[23trd June 2010]*linkurl:New NSF grants for oil spill;http://www.the-scientist.com/blog/display/57441/
[19th May 2010]*linkurl:Scientists brace for oil impact;http://www.the-scientist.com/blog/display/57410/
[17th May 2010]

Comments

Avatar of: anonymous poster

anonymous poster

Posts: 9

August 5, 2010

I hope all you environmental moonbats are happy about all the HOPE and CHANGE we are seeing out of this lame Obama administration.\n\nThat's what happens when you elect a community organizer with no experience other then wasting the taxpayer's money.
Avatar of: Ellen Hunt

Ellen Hunt

Posts: 199

August 5, 2010

What you describe is illegal. What you need is an attorney, and I suggest your first stop should be the ACLU since your civil rights are being violated in the name of site control. \n\nYour second stop should be the newspapers and TV stations around the Gulf. Be persistent, be tough, have a clear, succinct sound bite message. \n\nThird should be making the rounds of environmental lawyers. See: http://www.alabamaenvironmentalattorneys.com/ \nhttp://www.louisianaenvironmentallawyers.com/\n\nWith attorneys, one has to be persistent, keep beating the bushes until you find what you want. Don't give up and don't get waylaid by either of: \n1. Discouragement \n2. Pressure tactics for a retainer. \n\nYour case should be taken pro-bono and it should be taken up with enthusiasm. \n\nLast, become a smuggler and enlist help. Go out into the bayous and ask for help from the cajuns who live there. Tell them what you need. Find ways to hide your samples, and enlist help from colleagues and friends around the country to receive and hold them for you. \n\nDon't give up, never give in!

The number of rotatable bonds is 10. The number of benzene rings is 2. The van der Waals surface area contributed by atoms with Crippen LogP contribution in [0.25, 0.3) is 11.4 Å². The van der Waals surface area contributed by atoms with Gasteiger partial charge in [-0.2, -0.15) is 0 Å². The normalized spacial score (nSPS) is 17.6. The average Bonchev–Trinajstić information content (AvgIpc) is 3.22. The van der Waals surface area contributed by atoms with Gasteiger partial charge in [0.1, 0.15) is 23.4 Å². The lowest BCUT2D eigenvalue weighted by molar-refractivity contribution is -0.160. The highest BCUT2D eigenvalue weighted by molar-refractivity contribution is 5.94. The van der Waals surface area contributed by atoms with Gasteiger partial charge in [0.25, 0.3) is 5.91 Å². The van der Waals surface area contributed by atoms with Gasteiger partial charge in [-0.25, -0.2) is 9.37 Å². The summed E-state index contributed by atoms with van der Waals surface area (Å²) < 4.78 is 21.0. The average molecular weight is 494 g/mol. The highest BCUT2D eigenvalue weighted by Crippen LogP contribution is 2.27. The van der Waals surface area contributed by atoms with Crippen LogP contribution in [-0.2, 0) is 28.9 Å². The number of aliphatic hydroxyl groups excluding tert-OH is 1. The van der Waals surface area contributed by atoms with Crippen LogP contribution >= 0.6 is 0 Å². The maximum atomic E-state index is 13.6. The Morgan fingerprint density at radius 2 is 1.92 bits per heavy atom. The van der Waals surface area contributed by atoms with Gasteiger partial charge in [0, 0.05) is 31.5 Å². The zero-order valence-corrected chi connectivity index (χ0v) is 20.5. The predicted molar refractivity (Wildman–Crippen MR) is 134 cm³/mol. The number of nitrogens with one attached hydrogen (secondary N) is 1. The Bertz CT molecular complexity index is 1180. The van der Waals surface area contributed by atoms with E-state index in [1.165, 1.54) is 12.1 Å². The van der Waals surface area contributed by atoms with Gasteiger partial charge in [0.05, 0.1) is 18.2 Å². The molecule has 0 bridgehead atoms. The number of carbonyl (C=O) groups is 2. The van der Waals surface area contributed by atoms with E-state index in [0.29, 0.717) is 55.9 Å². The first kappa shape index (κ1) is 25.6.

Avatar of: anonymous poster

anonymous poster

Posts: 1

August 5, 2010

I have been constantly chilled by the lack of true freedom exhibited by the government in response to the BP spill. When reporters are not allowed access within miles of any site as determined by NRDA and threatened with $30k fines and BP security can stop people from access to public sites, I truly wonder about our perceived freedoms. If one thinks oneself is "free" just try to walk on a public beach in any of the areas where they are forbidden by NRDA or BP.
Avatar of: anonymous poster

anonymous poster

Posts: 9